• Yvonne

Creating a Custom White Balance-Is it really necessary?


White Balance is the color temperature of a specific light source. All of the light that we see has a range of different color temperatures and that color can range from warm to cool.

The White Balance setting on your camera is how the camera interprets this temperature. By default your camera is probably set to ‘auto’ white balance or AWB.

In this case the camera will take a reading of the available light and try to choose what it “thinks” is the most correct color temperature. You can also choose one of the white balance presets that have been programmed into the camera, but one of the problems that photographers run into is a situation where there are multiple light sources with varying color temperatures.


For example if you are shooting a still life with incandescent lighting and there are large windows allowing daylight to come in and then you want to use your flash. In this situation we have three different color temperatures falling onto the subject. You could try and let the camera figure it out with ‘auto’ white balance or you could choose one of the presets and hope for the best. If you are shooting RAW you could correct the color temperature when you process the files. The problem with that is not only does it add time to your post-processing, but also it is very hard to remember color. This is where creating custom white balance will speed up your workflow and eliminate guesswork.

To create a custom white balance you will need to be familiar with how your camera sets a custom white balance. Look up custom white balance in your instruction manual. Although each camera will vary slightly, the one thing that they will all tell you to do when creating the custom white balance is to ‘fill the frame with something white’. You could use a white piece of paper, but tit is not as reliable as a product that is specifically made for custom WB. Therefore, my recommendation would be to get one of the many white balance tools that are available. My personal favorite for creating a custom white balance in camera is the Expo Disc. With your camera set to custom white balance and the Expo Disc attached to the camera lens, take a calibration exposure. The disc should be facing toward the primary light source that will be falling on your subject. Your camera’s white balance is now calibrated to that particular lighting situation. If you move to a new lighting scenario you will need to take a new custom white balance.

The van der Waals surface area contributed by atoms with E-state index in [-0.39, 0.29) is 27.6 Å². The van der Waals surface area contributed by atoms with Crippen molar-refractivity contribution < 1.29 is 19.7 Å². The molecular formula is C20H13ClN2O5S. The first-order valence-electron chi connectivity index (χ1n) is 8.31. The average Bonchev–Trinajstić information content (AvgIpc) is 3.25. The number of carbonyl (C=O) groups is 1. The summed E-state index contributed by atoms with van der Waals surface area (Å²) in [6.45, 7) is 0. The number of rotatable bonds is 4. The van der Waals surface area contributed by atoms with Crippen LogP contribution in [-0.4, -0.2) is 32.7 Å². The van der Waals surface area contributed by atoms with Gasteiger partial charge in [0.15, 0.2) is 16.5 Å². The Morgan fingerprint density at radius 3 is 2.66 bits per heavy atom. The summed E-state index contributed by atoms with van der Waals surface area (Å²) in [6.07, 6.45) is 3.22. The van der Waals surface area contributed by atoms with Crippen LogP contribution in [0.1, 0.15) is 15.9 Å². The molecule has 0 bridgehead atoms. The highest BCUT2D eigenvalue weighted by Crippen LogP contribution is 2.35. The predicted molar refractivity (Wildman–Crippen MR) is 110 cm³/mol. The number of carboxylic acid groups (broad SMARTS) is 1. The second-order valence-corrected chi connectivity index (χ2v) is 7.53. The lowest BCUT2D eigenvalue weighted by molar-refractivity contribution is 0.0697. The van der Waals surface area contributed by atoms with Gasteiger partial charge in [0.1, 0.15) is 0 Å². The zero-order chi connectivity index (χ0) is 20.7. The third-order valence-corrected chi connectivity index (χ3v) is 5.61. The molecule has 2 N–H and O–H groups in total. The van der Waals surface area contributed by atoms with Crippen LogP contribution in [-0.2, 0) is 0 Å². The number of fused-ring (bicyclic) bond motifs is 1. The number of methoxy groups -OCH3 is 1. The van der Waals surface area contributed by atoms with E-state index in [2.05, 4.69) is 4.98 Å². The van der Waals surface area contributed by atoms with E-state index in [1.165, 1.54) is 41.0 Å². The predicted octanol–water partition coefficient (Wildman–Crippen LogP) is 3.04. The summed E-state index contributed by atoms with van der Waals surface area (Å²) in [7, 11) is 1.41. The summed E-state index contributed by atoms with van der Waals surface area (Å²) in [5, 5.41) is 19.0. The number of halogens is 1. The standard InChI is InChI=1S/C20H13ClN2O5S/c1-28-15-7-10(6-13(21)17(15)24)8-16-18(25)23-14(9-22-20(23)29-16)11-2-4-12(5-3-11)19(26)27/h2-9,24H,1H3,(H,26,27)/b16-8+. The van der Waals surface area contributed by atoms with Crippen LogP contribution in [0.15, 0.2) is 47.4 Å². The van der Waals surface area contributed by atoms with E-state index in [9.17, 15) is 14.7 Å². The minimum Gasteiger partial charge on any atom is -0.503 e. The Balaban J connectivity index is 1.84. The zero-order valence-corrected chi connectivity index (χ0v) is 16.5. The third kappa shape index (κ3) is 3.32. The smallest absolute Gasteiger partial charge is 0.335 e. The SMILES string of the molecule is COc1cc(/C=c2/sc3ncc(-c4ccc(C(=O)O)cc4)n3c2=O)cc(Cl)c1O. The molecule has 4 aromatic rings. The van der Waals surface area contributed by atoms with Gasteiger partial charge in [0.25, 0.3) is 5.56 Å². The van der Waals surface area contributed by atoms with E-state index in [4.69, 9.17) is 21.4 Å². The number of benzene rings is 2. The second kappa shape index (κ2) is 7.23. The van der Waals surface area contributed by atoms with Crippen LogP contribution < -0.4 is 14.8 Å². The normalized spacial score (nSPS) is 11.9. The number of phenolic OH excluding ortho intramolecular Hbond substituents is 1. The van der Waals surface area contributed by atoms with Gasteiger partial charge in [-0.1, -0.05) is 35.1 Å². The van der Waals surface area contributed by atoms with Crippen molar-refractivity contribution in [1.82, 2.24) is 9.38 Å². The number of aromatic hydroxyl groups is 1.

Creating a custom white balance as part of your workflow will give you control to capture the right color in camera and speed up your post-processing time.

How to set a custom white balance:

For (most) Nikon Cameras:

  • Set the camera’s white balance setting to “Pre”

  • Hold an Expo Disc in front of the lens-it is recommended to put the camera’s autofocus to ‘manual’ focus so that the camera will take a photo. When the camera only sees white it cannot focus.

  • Point the camera toward the light that is falling on your subject.

  • Take a photo

  • The LCD will say “GOOD”....if it says “NO GOOD” there was not enough light for the camera to calibrate the WB-adjust your exposure and try again.

How to set a custom white balance:

For (most) Canon Cameras:

  • Set the camera’s white balance setting to

  • Hold an Expo Disc in front of the lens-it is recommended to put the camera’s autofocus to ‘manual’ focus so that the camera will take a photo. When the camera only sees white it cannot focus.

  • Point the camera toward the light that is falling on your subject.

  • Take a photo

  • You will have a white photo

  • Then go to “MENU”

  • Go to the second camera menu

  • Scroll down to Custom WB

  • Press “set”

  • The camera will then set the WB to the white image that you took.

#whitebalance #camera #photography

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